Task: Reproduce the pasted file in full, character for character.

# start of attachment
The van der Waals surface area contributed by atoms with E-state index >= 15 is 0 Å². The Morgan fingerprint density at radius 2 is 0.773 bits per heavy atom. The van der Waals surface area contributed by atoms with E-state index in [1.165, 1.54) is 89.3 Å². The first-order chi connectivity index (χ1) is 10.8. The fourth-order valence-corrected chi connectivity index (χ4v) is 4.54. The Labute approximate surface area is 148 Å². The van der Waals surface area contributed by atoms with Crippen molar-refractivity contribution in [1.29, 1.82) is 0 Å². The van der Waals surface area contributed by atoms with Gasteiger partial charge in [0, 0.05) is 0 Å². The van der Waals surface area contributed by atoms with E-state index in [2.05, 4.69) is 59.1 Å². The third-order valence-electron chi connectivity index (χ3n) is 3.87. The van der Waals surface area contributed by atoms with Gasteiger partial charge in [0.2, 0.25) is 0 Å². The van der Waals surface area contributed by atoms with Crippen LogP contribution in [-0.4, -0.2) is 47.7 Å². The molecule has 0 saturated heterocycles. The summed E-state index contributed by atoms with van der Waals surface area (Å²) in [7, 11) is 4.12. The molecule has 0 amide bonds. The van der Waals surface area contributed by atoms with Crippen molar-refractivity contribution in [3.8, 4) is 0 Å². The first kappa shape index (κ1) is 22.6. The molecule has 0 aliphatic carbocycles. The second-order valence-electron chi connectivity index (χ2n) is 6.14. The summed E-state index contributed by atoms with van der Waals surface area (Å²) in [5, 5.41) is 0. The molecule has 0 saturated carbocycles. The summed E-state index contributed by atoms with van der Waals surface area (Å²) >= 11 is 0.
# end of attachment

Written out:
The van der Waals surface area contributed by atoms with E-state index >= 15 is 0 Å². The Morgan fingerprint density at radius 2 is 0.773 bits per heavy atom. The van der Waals surface area contributed by atoms with E-state index in [1.165, 1.54) is 89.3 Å². The first-order chi connectivity index (χ1) is 10.8. The fourth-order valence-corrected chi connectivity index (χ4v) is 4.54. The Labute approximate surface area is 148 Å². The van der Waals surface area contributed by atoms with Crippen molar-refractivity contribution in [1.29, 1.82) is 0 Å². The van der Waals surface area contributed by atoms with Gasteiger partial charge in [0, 0.05) is 0 Å². The van der Waals surface area contributed by atoms with E-state index in [2.05, 4.69) is 59.1 Å². The third-order valence-electron chi connectivity index (χ3n) is 3.87. The van der Waals surface area contributed by atoms with Gasteiger partial charge in [0.2, 0.25) is 0 Å². The van der Waals surface area contributed by atoms with Crippen LogP contribution in [-0.4, -0.2) is 47.7 Å². The molecule has 0 saturated heterocycles. The summed E-state index contributed by atoms with van der Waals surface area (Å²) in [7, 11) is 4.12. The molecule has 0 amide bonds. The van der Waals surface area contributed by atoms with Crippen molar-refractivity contribution in [3.8, 4) is 0 Å². The first kappa shape index (κ1) is 22.6. The molecule has 0 aliphatic carbocycles. The second-order valence-electron chi connectivity index (χ2n) is 6.14. The summed E-state index contributed by atoms with van der Waals surface area (Å²) in [5, 5.41) is 0. The molecule has 0 saturated carbocycles. The summed E-state index contributed by atoms with van der Waals surface area (Å²) >= 11 is 0.